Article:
“Maybe I will show you one more?” Natasha said, quietly witnessing her hopes and dreams of becoming a successful art motivator swirling, yellow and red paint melding together, swallowed by the drain of reality. No way to bounce back, maybe her G&T cougar mom was right, she’d never be a good teacher, she wasn’t good at anything…

But I perked up. I sensed an opportunity. The last flower looked really nice: “yeah show me another,” I said. Bottom lip pushed out for dramatic effect.

Natasha’s relief was palpable. Oh, she just needed to show me another one. Silly Natasha. She proceeded to do the same thing she did the first time. I’d watch, and then take a fistful of paint and drop it on it’s dollar store canvas. Splat. By the third time, Natasha’s hairless-cat-alcoholic-mom memories consumed her. With gritted teeth, she proposed that she “help” paint all the flowers and hearts, while I make the background. There was this false idea that what I was doing – background painting – was an important task. I didn’t care. I knew what I was doing. Her flowers looked damn good. Mine looked like remnants of a pap smear. This went on for the remaining two weeks. We were to take these projects home and I could not wait to pass mine off as my own.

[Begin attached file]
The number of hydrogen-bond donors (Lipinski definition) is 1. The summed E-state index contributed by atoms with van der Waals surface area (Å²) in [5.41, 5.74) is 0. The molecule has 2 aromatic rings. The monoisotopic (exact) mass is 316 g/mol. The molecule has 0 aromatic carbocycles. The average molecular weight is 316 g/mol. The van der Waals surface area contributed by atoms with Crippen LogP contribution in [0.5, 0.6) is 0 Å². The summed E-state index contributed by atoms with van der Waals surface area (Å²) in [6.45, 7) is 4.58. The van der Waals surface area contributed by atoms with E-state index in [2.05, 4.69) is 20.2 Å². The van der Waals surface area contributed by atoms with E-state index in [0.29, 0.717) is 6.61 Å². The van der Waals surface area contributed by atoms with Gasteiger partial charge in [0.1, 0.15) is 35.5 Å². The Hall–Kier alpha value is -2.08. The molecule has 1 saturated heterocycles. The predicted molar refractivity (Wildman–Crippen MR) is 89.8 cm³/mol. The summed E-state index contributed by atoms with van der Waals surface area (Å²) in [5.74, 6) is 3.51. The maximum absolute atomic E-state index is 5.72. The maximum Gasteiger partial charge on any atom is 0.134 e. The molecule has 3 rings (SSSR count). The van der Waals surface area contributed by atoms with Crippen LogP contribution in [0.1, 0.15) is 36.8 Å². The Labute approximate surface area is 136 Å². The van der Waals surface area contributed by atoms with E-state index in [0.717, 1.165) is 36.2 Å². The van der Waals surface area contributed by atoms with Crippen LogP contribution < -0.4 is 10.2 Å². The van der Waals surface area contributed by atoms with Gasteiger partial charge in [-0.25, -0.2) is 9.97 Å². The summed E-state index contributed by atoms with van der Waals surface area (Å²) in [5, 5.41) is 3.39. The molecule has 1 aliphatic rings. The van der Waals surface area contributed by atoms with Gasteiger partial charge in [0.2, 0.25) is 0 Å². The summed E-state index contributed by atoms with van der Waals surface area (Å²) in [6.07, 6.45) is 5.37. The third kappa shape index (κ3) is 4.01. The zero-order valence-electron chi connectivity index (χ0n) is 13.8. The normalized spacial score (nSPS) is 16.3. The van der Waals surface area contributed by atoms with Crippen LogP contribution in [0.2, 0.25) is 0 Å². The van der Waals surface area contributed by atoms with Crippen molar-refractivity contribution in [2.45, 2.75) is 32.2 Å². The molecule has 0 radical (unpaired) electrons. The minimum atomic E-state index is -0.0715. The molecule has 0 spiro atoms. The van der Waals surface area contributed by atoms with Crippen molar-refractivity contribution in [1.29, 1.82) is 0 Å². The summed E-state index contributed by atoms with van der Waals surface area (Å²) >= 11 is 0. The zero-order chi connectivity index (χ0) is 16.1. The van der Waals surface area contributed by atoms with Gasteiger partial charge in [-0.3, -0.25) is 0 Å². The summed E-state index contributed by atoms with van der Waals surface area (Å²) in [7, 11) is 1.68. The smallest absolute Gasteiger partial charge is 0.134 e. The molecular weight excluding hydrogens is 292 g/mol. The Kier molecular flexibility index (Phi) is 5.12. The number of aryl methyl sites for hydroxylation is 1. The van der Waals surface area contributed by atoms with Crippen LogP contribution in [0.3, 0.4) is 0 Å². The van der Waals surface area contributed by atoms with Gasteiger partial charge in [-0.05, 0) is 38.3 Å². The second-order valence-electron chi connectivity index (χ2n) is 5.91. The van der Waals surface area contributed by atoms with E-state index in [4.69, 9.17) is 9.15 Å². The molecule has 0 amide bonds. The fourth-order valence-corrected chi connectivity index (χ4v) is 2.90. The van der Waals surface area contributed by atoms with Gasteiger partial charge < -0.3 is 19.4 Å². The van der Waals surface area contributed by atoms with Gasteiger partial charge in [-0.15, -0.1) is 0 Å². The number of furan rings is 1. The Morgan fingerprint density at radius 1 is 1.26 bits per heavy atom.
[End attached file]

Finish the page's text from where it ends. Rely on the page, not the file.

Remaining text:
The most incriminating and perhaps sociopathic detail of all of this is that after I had conned Natasha/Britni/Naked-Cat-Teacher into doing the work for me, I purposely fudged some of the work… as to make it believable, like a six-year-old did it. The lines I messed up, conjunct with my shitty background, to made it look as though I were an incredibly talented six-year-old: raw talent ready for exposure and not a manipulative, scabby delinquent.

My mom was thrilled. She had the pictures professionally framed. This was the moment when I realized I had gone too far. That shit was permanent. I felt she was one step away from placing a gold placard underneath “my” picture:

Kristina, Age 6, Prodigy

It was time to tell her. Except I never did. I spent all that time looking at the painting, wishing it were mine and, eventually, I almost began to believe it. I did paint the background, didn’t I? Wasn’t that the most fundamental part, really?

This level of pathological reasoning began to embed itself into my life. It’s a recurring pattern that is intrinsic to who I am. I am a chronic exaggerator, an excessive storyteller. I expand dates and times of important things in my life. I embellish small details. I wait until the right moment before I drop news, sure to give it the proper edge. Today I would like to stake the claim that it began, seventeen years ago, in a first grade art classroom with an overly sympathetic student art teacher.


Kristina Stocks

Kristina lives in Winnipeg, Manitoba.